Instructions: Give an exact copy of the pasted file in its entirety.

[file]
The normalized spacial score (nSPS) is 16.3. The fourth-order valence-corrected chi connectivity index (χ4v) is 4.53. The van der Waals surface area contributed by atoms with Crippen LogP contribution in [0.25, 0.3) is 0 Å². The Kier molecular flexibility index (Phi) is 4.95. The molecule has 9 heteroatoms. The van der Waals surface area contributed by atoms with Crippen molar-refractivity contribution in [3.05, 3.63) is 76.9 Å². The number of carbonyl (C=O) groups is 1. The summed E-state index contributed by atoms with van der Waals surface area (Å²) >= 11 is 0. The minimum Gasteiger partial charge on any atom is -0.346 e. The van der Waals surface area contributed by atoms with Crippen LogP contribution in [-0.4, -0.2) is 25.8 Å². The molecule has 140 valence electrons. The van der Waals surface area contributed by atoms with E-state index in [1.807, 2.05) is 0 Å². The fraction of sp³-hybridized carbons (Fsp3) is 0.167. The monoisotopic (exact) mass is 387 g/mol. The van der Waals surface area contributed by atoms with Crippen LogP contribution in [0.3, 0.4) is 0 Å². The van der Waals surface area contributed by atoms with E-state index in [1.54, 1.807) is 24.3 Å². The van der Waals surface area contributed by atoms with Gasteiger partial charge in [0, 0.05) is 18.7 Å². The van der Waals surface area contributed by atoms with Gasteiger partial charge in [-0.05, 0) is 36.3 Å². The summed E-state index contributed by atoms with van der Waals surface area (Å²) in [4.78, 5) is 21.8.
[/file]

The normalized spacial score (nSPS) is 16.3. The fourth-order valence-corrected chi connectivity index (χ4v) is 4.53. The van der Waals surface area contributed by atoms with Crippen LogP contribution in [0.25, 0.3) is 0 Å². The Kier molecular flexibility index (Phi) is 4.95. The molecule has 9 heteroatoms. The van der Waals surface area contributed by atoms with Crippen molar-refractivity contribution in [3.05, 3.63) is 76.9 Å². The number of carbonyl (C=O) groups is 1. The summed E-state index contributed by atoms with van der Waals surface area (Å²) >= 11 is 0. The minimum Gasteiger partial charge on any atom is -0.346 e. The van der Waals surface area contributed by atoms with Crippen LogP contribution in [-0.4, -0.2) is 25.8 Å². The molecule has 140 valence electrons. The van der Waals surface area contributed by atoms with E-state index in [1.807, 2.05) is 0 Å². The fraction of sp³-hybridized carbons (Fsp3) is 0.167. The monoisotopic (exact) mass is 387 g/mol. The van der Waals surface area contributed by atoms with Crippen LogP contribution in [0.3, 0.4) is 0 Å². The van der Waals surface area contributed by atoms with E-state index in [1.54, 1.807) is 24.3 Å². The van der Waals surface area contributed by atoms with Gasteiger partial charge in [0, 0.05) is 18.7 Å². The van der Waals surface area contributed by atoms with Gasteiger partial charge in [-0.05, 0) is 36.3 Å². The summed E-state index contributed by atoms with van der Waals surface area (Å²) in [4.78, 5) is 21.8.